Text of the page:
Slums Trends• Slum and urban growth rates are highest in sub-Saharan Africa, 4.53 per cent• 4.58 per cent per year, respectively nearly twice those of Southern Asia, where slum and urban growth rates are 2.2 per cent and 2.89 per cent per year, respectively.• In Western Asia, annual slum and urban growth rates are quite similar, at 2.71 per cent and 2.96 per cent respectively,• while in Eastern Asia and Latin America, slum growth rates are significantly lower than urban growth rates, although slum• growth rates are relatively high in both regions: 2.28 per cent• and 1.28 per cent per year, respectively.
SLUMS IN ASIAN COUNTRIES 45 43 40 35 36 30 31 Urban Households 28 Living in Slums (%) 25 24 21 Urban Households 20 19 with one shelter 15 deprivation (%) 10 5 0 Eastern Southen South- Western Asia Asia Eastern Asia Asia
To be cont….• At the global level, 31.2 per cent of all urban dwellers lived in slums in 2005, a proportion that has not changed significantly since 1990.• In 1990, there were nearly 715 million slum dwellers in the world.• By 2000 when world leaders set the target of improving the lives of at least 100 million slum dwellers by 2020 the slum population had increased to 912 million.• In 2005, there were almost 1 billion (998 million) slum dwellers in the world; if current trends continue, UN- HABITAT estimates that the slum population will reach 1.4 billion by 2020.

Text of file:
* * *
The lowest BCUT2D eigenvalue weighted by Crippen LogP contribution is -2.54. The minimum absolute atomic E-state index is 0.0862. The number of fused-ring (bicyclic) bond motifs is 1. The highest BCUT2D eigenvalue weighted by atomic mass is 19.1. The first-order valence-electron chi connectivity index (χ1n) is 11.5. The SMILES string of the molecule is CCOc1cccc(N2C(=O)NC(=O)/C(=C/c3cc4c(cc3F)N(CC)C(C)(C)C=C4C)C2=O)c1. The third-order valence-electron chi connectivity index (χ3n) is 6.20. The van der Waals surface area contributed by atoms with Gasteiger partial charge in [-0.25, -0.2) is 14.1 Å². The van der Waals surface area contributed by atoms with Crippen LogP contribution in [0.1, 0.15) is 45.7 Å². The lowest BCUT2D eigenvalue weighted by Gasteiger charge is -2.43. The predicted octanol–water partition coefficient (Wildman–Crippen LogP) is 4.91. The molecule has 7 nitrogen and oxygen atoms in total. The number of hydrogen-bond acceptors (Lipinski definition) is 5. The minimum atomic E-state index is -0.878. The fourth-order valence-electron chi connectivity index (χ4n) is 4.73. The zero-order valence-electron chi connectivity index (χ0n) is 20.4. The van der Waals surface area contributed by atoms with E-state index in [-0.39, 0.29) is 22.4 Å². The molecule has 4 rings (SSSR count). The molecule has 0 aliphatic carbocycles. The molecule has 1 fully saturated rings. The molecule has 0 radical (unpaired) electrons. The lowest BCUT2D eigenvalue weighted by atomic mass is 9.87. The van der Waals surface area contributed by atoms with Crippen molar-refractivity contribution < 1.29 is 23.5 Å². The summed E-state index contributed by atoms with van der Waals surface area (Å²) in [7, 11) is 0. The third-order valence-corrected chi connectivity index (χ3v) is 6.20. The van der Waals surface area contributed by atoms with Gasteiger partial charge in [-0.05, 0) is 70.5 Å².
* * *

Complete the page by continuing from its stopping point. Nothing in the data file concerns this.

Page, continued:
Defining slums by household level shelter deprivations• Defining slums by household level shelter deprivations, however, does not fully capture the degree of deprivation experienced by a given household or slum community, or the specific needs of that community a dimension that is important for policymakers.